Two in three financial professionals say they are reluctant to use social networks due to compliance concerns. Perhaps you are among this group. Yet with more than 500 million people logging onto Facebook, 200 million on Twitter, and 100 million on LinkedIn, how can you afford not to be where your clients and prospects are?
Regulatory rules from the SEC, NYSE and Finra (formerly NASD) have prevented financial professionals from fully harnessing the power of LinkedIn, Facebook, and other social media for connecting with prospects, building client relationships, and growing business. Part of the solution is technology. A recent partnership between LinkedIn and Hearsay addresses the regulatory requirements (namely, data archiving and secure storage, e-discovery and monitoring).
The other part of the solution is training and best practices. In researching and writing my book, The Facebook Era, and in my subsequent work with thousands of financial professionals, I've developed my favorite set of tips to help make you successful on social media:
1)Get compliant. You need to ensure that you and your firm are protected from regulatory breaches which could result in severe fines or having your privileges revoked. For this reason, many financial institutions prohibit access from the workplace to social media sites. But financial professionals are also liable for social media communication that takes place from home or a mobile device.
Check if your company has a compliance software solution. If it does not, suggest that they adopt one so you and your colleagues can get started and do so with peace of mind.
2)Choose the right social network(s). If you are new to social media or have limited time, choose one network to focus on. Ask your clients which social network they prefer, or search for their names on Facebook, LinkedIn and Twitter to see which one is favored by the majority of your clients. You will probably find that few use Twitter, most are on Facebook and many on LinkedIn. The next step is to consider where and how your client demographic would appreciate communicating with you. In my experience, although clients are on Facebook, most prefer to engage with financial professionals on LinkedIn.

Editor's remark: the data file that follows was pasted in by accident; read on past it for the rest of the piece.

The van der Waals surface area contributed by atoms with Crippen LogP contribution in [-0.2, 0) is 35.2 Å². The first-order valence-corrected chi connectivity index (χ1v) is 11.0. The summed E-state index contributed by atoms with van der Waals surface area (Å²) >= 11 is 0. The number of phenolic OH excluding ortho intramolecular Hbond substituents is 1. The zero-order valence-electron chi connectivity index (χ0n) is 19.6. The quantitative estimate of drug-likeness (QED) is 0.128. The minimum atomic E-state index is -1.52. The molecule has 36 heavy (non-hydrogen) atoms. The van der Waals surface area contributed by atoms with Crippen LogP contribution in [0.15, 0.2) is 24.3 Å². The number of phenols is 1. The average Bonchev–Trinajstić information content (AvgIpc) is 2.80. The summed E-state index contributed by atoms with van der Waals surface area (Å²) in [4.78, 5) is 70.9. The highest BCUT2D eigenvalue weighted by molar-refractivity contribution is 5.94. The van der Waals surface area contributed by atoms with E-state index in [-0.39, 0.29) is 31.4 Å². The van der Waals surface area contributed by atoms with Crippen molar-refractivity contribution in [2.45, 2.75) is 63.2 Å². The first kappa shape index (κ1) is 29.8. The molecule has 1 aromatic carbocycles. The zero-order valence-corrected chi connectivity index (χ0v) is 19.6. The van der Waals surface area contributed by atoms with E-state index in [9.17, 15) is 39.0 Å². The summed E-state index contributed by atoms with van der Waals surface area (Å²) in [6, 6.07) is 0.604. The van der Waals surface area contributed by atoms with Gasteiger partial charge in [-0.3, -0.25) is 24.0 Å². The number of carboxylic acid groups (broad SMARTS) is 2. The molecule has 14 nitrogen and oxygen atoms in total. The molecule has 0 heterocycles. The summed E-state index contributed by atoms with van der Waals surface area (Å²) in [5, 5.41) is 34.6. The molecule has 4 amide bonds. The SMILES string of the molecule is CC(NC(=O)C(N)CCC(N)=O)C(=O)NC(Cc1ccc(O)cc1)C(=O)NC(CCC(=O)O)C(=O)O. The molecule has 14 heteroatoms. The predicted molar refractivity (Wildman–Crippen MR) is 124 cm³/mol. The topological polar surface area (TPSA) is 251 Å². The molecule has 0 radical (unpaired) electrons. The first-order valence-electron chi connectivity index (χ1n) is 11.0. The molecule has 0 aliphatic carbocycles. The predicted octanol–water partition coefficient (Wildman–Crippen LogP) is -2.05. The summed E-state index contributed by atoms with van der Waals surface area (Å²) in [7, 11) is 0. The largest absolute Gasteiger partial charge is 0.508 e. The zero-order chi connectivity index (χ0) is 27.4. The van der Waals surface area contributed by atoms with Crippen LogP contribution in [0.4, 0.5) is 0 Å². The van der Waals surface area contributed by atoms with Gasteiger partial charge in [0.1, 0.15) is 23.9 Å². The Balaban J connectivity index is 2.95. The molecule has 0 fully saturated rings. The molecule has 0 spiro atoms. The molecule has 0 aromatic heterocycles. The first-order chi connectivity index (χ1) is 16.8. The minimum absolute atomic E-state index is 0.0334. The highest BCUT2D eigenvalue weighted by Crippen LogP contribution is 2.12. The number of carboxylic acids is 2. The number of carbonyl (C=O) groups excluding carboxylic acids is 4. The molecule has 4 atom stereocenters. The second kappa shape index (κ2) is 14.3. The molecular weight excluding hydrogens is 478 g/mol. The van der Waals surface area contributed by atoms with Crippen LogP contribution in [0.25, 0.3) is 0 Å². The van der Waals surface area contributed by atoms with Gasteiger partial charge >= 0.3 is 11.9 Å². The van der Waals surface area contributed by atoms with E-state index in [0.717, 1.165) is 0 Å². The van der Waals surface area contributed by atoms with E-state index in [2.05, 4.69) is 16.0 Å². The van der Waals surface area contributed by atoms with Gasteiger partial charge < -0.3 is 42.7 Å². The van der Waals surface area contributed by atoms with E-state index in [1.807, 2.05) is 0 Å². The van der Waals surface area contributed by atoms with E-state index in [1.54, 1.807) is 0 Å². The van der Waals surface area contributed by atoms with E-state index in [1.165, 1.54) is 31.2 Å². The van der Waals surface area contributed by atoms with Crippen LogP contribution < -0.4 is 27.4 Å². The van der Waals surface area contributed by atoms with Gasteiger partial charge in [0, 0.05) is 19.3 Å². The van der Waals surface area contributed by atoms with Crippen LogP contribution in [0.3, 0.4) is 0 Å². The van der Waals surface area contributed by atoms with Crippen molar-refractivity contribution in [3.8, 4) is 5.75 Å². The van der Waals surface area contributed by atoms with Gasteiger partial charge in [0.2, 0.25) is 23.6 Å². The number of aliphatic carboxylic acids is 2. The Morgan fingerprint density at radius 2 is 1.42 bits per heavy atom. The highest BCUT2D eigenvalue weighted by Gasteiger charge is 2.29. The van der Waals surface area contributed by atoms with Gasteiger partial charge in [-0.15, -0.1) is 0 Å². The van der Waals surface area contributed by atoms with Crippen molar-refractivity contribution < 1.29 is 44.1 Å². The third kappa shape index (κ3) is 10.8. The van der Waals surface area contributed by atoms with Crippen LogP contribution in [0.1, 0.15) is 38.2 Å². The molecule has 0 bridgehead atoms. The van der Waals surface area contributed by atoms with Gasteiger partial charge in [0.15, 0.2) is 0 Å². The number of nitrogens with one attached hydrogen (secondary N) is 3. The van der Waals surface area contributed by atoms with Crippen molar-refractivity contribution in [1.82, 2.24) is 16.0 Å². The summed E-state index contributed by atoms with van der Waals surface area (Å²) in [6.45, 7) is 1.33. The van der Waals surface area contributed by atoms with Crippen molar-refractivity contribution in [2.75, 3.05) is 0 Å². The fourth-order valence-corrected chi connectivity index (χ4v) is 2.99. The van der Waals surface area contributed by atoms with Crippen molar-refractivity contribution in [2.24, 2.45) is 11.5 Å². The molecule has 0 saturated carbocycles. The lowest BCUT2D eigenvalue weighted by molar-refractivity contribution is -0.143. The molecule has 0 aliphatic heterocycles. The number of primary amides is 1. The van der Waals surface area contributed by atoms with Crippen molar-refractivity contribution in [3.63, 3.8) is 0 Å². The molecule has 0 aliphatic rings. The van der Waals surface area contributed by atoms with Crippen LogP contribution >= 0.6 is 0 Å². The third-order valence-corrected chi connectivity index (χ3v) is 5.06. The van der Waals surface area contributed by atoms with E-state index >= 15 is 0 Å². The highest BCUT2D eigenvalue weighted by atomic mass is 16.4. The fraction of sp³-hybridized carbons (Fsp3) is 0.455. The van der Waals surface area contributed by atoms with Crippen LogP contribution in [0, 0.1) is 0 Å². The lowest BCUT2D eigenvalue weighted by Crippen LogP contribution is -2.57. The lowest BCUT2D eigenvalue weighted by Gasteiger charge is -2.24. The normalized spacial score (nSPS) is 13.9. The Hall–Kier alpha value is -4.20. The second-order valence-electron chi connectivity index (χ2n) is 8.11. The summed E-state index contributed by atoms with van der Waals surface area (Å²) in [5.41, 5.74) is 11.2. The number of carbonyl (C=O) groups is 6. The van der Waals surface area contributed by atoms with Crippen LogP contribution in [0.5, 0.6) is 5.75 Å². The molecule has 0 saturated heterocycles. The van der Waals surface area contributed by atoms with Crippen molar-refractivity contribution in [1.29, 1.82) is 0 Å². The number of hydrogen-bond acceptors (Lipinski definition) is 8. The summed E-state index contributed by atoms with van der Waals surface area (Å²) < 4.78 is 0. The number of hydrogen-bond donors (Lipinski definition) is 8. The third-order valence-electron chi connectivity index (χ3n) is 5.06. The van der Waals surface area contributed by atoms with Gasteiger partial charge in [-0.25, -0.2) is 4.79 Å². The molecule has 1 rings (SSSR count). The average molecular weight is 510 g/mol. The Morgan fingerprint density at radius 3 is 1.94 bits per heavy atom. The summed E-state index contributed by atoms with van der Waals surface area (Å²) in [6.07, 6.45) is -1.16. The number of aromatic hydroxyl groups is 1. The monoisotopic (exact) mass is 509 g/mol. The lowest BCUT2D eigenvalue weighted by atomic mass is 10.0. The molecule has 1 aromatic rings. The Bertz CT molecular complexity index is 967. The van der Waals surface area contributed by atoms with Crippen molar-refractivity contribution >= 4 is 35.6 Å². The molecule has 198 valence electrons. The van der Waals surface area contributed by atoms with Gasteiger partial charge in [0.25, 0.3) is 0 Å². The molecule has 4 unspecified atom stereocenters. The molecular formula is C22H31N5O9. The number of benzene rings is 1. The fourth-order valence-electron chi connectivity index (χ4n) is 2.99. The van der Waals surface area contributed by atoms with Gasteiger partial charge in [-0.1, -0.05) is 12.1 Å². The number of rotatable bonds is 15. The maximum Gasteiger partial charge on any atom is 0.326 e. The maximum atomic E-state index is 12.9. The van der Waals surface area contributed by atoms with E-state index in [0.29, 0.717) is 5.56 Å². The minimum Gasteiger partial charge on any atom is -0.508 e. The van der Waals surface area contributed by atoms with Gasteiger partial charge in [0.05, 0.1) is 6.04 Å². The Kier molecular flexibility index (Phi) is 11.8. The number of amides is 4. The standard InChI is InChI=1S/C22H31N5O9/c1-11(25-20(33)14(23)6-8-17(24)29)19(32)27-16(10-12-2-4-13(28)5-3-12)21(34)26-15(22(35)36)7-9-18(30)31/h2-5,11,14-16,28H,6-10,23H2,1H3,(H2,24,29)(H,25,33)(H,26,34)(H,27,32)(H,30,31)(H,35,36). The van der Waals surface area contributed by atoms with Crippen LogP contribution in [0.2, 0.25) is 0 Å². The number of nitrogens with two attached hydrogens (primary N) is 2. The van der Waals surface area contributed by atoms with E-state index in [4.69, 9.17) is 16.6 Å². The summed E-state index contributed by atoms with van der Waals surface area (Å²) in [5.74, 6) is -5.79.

In addition, LinkedIn represents an unusually wealthy user population; the average user has a household income of a $109K. So, consider focusing on LinkedIn, but don't forget to also reserve usernames on Twitter and Facebook in case you expand your efforts down the road.
3)Create a high-quality personal brand. Your social media profile is a public representation of your personal brand. Invest in a professional but friendly photo. Read over and spell-check all updates and postings to ensure they are high quality, well-written, and error-free. Present a consistent image by using the same photo and bio in every Web profile you have, and you will create a trustworthy and memorable impression.
4)Keep your profile up-to-date and interesting. Set aside time on a regular basis to share timely and relevant content (this is how you establish expertise on financial matters), and to interact with others on social media. But don't get carried away - the top reason people typically "unlike" or "unfollow" a business is over-posting. The second reason is irrelevant or stale content. A good rule of thumb is to post at least once per week but not more than once per day.
5)Optimize profile keywords. One of the best ways to brand yourself and to be found is to optimize the keywords and headline which appear on your profile. The keywords you choose affect not only LinkedIn, Facebook, and Twitter searches, but also results on Google, Yahoo!, and other search engines. What keywords and phrases are prospects likely to search on? Perhaps "how to manage inheritance" over "private wealth management" or other self-ascribed descriptors commonly used by financial professionals. Insert these terms - in a natural way, of course - in as many places as possible on your profile. These opportunities include your headline, current and past work experience, and summary of your capabilities and specialties. As you repeat the terms or "keywords," you boost your chances of appearing high on the list when people search for professionals in your category.